Saturday, 12 March 2011

Corrective Concealer

I have had quite a few people ask me about "those colored concealers", how to use them, what they are, what they are good for, and many other things, so I thought it would be a good idea to do a post on them!
    Those colored concealers are actually used to cover up imperfections in our skin that skin toned foundation and concealers don't always hide. They can tend to get cakey sometimes if not used right, so if you're just starting out with them you may want to mix a little bit of your regular skin toned concealer with them before you apply.
    How do they work? They work based on color theory. It's quite easy actually, you just look at the color of the spot you want to cover and use the color that is opposite of it on the color wheel to cancel it out (ex: green covers red). A quick and easy way to find out what color corrector to use for your specific imperfections is the color wheel, they can basically be found anywhere, you can search one online, get them at paint shops, and multiple other places.
    There are many different techniques to using these so your best bet is to use trial and error to see which way works best for you personally. Some people prefer to use a concealer brush or spatula to mix the concealer in the pan to make it more creamy, and warm it so it blends better and will not be as cakey when applied. Other like to place the product on the back of their hand and apply it with they fingers to use their body heat to warm it. While others just like to use it as they would a regular concealer. Whichever way you prefer to prep your product is your own preference but once it is ready to be applied I recommend using a concealer brush or sponge to place the concealer directly in the middle of the spot/imperfection you wish to cover and then blend outwards. Once you are finished that cover it with a regular skin toned concealer, followed by foundation and a powder to set.
    I am going to do a run down of the most common correctors, what color they cancel out and some common imperfections they are used for.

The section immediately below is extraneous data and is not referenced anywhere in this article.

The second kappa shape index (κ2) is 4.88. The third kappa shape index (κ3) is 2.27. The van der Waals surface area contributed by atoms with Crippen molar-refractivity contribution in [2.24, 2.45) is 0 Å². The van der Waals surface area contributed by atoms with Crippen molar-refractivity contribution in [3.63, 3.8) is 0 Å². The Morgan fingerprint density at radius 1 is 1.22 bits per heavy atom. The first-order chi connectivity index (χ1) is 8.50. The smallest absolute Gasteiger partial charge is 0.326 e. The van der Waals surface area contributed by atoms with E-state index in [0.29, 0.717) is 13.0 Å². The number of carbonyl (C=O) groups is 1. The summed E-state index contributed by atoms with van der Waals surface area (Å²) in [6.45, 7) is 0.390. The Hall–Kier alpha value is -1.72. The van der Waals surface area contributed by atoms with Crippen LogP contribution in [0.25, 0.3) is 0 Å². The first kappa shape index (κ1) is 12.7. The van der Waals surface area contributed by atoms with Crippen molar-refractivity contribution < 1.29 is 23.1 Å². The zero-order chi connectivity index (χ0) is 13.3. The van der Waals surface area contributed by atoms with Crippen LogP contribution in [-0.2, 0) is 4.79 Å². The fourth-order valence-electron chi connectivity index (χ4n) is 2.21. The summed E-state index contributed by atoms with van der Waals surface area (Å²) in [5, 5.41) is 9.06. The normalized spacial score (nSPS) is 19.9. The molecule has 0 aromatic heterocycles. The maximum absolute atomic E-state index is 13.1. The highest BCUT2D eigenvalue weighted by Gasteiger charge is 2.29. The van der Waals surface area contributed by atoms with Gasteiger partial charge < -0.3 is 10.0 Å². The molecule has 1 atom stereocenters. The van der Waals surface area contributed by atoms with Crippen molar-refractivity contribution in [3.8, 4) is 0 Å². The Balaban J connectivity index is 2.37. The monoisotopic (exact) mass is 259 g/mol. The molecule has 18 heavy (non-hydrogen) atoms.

-Green: This is the most common color corrector you will find, it can sometimes be the most sheer and easiest to use. It is used to cancel out redness. Common uses are for rosacea, broken capillaries, blemishes, acne, red scars, port wine birthmarks, and occasionally under eye circles or bruises.

-Yellow: Used to cancel purple. Common uses are for freckles, under eye circles, veins, tattoos, age spots, dark moles, blue blood vessels, and bruises.

-Pink: Used to over brown spots, scars and occasionally under eyes.

-Purple: Cancels yellow. This corrector is commonly used by people with olive skin tones, or on fading bruises.

-Blue: Used to cancel orange. This corrector isn't overly common but it tends to be used to cover blotchy skin or self tanner mishaps.

-Peach: Although this isn't a conventional color quite a few corrector palettes have one because it is commonly used to cover dark under eye circles. Some people prefer this over green correctors because it is a bit easier to use, depending on the formula.

Some alternatives to using a color corrector on red blemishes are to apply visine for red eyes on to a cotton ball then hold onto blemish for a couple of minutes, this tends to work just as well for blemishes as it does for eye redness.
If you wish to reduce the swelling in a blemish cover it with a thin layer of Preperation H a few minutes before you are ready for concealer.

I hope this helps! If you have any more questions or concerns don't hesitate to comment :)


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